Chrissy Thelker was 55 years old when she had her first stroke and was subsequently diagnosed with Vascular Dementia.
With more and more people living with dementia, it’s imperative that we gain perspective and understanding of the lived experience of people living with dementia and the importance of advocacy, peer support, and building a purpose-filled life living with dementia.
Today’s guest shows us how.
Here’s a sneak peek at what you’ll learn from my interview with Chrissy Thelker:
- [07:21] Chrissy shares the painful experience of losing her husband to cancer when she was 47 years old, and just 2 weeks after he was diagnosed.
- [12:38] Chrissy recalls the moment she had a stroke at work and describes feeling her body “sliding down the wall”– it was after this that she was diagnosed with Vascular Dementia at the age of 55.
- [21:26] A lot has changed since Chrissy had been diagnosed and living with dementia. She describes a combination of freedom and of loss. And, there has been a toll on her relationships.
- [26:05] Dementia Alliance International (DAI) is an organization run by people living with dementia in 49 countries. Chrissy says DAI provided a sense of belonging and explained that it changed her life. Learn more here.
- [30:38] When Chrissy was diagnosed with dementia, she was given the message to “get your affairs in order” but was not offered much support beyond that. Chrissy reveals what it was like to be given the diagnosis of dementia and the hopelessness and loneliness that she felt afterward.
- [35:55] A purpose-filled life is Chrissy’s focus now. Learn where Chrissy finds meaning and hope.
- [46:40] Chrissy shares her recommendations for people newly diagnosed with dementia
- [51:49] Chrissy shares her recommendations for family members caring for a person with dementia. Here’s a hint: “Don’t disable, enable.”
In this clip, Chrissy shares how life is different since being diagnosed with dementia and talks about the organization that she says, “saved my life”.
About Chrissy Thelker
Christine Thelker from Vernon British Columbia Canada. describers herself as bright, fun and adventurous. Who at 61says, her sense of humor has grown, since her diagnosis. Widowed at 47 and then diagnosed with Vascular Dementia and Cerebrovascular Disease at 56.
Christine worked for Interior Health Authority for 13 years in various sites, Most loved work was in Dementia Care and End of Life Care. It was here that she felt she did her best work.
Advocating for families and Patients, advocating for better training for workers working in Dementia Care, and although she says things still have not changed, she is hopeful with more people using their voices the changes will happen. She knows first hand how peoples abilities are stripped instead of embraced and advocating is the only way to make change happen. She also advocated for better working environments for the workers.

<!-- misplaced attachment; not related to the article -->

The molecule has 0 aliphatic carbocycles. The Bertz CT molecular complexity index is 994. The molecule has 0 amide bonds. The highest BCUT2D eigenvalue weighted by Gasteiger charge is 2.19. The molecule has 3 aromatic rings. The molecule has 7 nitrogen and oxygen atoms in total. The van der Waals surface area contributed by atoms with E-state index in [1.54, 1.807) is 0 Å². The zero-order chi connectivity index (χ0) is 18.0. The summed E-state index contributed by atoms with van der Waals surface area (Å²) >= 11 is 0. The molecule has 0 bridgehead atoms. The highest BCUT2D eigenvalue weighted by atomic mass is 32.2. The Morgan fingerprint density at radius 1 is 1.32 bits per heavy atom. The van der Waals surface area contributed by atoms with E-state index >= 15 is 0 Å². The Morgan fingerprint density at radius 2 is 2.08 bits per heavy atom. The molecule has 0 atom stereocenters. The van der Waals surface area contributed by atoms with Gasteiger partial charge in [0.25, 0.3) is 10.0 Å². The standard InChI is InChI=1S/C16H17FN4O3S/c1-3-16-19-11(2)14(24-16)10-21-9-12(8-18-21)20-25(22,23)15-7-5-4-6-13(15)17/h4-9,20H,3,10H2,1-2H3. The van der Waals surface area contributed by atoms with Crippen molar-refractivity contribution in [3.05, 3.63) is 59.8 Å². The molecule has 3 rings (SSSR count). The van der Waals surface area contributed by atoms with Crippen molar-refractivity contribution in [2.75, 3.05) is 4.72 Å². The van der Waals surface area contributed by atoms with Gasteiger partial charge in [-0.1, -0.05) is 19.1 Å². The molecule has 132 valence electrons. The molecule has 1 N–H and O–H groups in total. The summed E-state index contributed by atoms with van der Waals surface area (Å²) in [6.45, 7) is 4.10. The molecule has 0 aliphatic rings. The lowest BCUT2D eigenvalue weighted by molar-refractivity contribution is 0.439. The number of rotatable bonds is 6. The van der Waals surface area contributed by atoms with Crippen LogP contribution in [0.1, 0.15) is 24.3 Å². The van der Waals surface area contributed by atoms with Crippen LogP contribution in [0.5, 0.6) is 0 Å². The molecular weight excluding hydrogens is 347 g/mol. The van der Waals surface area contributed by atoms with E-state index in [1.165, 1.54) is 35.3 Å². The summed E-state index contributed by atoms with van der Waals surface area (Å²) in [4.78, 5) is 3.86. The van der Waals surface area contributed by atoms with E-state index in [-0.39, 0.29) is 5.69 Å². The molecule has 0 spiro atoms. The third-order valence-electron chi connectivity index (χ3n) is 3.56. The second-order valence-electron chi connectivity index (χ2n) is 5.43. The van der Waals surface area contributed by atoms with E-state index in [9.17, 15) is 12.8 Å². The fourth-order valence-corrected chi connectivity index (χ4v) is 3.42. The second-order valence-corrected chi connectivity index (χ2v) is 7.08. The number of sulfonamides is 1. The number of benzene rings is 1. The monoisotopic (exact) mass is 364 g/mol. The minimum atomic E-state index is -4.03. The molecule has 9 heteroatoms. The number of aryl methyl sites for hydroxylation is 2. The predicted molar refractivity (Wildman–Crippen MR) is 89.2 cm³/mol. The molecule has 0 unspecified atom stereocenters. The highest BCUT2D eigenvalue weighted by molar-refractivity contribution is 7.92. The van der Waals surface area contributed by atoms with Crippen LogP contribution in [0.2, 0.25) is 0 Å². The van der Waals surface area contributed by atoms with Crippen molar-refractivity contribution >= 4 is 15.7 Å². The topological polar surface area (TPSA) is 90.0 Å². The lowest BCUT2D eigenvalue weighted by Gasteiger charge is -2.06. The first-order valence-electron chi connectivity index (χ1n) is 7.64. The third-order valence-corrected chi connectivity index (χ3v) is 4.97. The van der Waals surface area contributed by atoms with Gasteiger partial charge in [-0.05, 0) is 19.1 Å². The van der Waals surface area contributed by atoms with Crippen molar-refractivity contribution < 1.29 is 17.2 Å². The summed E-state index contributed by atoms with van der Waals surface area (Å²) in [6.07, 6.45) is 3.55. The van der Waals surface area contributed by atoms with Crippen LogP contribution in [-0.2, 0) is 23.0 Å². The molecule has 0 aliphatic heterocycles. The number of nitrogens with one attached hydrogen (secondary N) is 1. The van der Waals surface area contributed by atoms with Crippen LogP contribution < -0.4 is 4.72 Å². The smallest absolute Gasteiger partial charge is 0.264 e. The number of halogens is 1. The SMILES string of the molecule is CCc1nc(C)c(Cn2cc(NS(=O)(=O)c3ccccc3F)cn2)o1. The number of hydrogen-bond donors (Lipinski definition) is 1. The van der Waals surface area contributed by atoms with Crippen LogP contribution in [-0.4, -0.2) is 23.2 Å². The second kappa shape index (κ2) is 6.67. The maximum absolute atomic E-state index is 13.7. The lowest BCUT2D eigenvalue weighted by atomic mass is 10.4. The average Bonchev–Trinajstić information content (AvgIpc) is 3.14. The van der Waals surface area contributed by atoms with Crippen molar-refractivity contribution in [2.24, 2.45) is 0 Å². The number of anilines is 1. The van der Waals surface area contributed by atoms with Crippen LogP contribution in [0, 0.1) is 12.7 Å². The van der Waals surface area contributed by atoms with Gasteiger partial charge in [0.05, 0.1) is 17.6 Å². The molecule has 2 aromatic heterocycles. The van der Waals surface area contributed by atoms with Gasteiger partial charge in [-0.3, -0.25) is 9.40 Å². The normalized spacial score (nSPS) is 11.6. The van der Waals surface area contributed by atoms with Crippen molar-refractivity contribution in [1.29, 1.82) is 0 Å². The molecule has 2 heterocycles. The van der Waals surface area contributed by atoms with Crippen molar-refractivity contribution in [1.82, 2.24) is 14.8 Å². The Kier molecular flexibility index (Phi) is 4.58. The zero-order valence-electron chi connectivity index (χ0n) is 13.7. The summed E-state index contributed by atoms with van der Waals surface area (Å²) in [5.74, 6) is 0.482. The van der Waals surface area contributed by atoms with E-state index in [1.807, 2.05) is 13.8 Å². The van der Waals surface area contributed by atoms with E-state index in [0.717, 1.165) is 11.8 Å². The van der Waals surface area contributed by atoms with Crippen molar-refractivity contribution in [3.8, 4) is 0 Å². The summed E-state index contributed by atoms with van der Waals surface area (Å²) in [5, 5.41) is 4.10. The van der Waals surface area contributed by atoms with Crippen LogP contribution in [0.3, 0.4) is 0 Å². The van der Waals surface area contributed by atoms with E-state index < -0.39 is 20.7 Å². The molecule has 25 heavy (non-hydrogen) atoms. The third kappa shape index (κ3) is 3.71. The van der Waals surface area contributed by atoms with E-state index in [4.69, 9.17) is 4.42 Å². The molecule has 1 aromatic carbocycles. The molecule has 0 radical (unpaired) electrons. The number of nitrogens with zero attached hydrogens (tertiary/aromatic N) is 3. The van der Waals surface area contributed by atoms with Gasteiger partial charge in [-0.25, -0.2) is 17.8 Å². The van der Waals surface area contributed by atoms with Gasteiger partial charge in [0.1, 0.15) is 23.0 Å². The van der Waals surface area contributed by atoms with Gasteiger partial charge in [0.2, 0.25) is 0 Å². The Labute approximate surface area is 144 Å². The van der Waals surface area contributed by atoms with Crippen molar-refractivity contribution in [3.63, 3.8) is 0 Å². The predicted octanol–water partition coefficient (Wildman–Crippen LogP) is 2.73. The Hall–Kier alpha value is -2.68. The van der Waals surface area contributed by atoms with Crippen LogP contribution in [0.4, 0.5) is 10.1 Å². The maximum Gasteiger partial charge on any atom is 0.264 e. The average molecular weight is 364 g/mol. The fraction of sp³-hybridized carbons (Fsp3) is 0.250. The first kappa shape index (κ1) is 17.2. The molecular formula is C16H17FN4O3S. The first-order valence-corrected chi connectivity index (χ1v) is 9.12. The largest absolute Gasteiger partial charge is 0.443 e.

Christine Designed and taught a program to nursing students at the local Colleges on end of life care and dementia care, and designed program on Unattended Sorrow, which was in relation to all the deaths workers saw and the cumulative effects, Christine believes it has many similar effects on people diagnosed with Dementia, and would like to do more work around that. Christine currently writes a blog “ Chrissy’s Journey, Walking the Nueron Forest.. called Dementia”. A lack of resources and support sent Christine in search of help and in her search found Dementia Alliance International, it was life changing and life saving for her
Christine is still advocating, using her voice to try to help others. She looks for places and venues to do public speaking about living with Dementia to try to end the stigma around the illness. In July 2018 presented at the Alzheimer’s Disease International Conference in Chicago. IN June of 0f 2019 she spoke at the Convention of State Parties on the Rights of Persons with Disabilities at the United Nations in New York. Christine loves working with the Dementia Alliance International, and believes whole heartedly that is what helps keep her living well with her Dementia., she also continues to work with a variety of Research groups, both Nationally and Globally.
Christine believes that having being diagnosed with Dementia has given her the ability to truly enjoy and appreciate life in the simplest form, and dislikes hearing that people with dementia are suffering, when in fact many are living well with Dementia.
Her Motto since being diagnosed is “I’m not done yet&rdquo
Connect with Chrissy Thelker</strong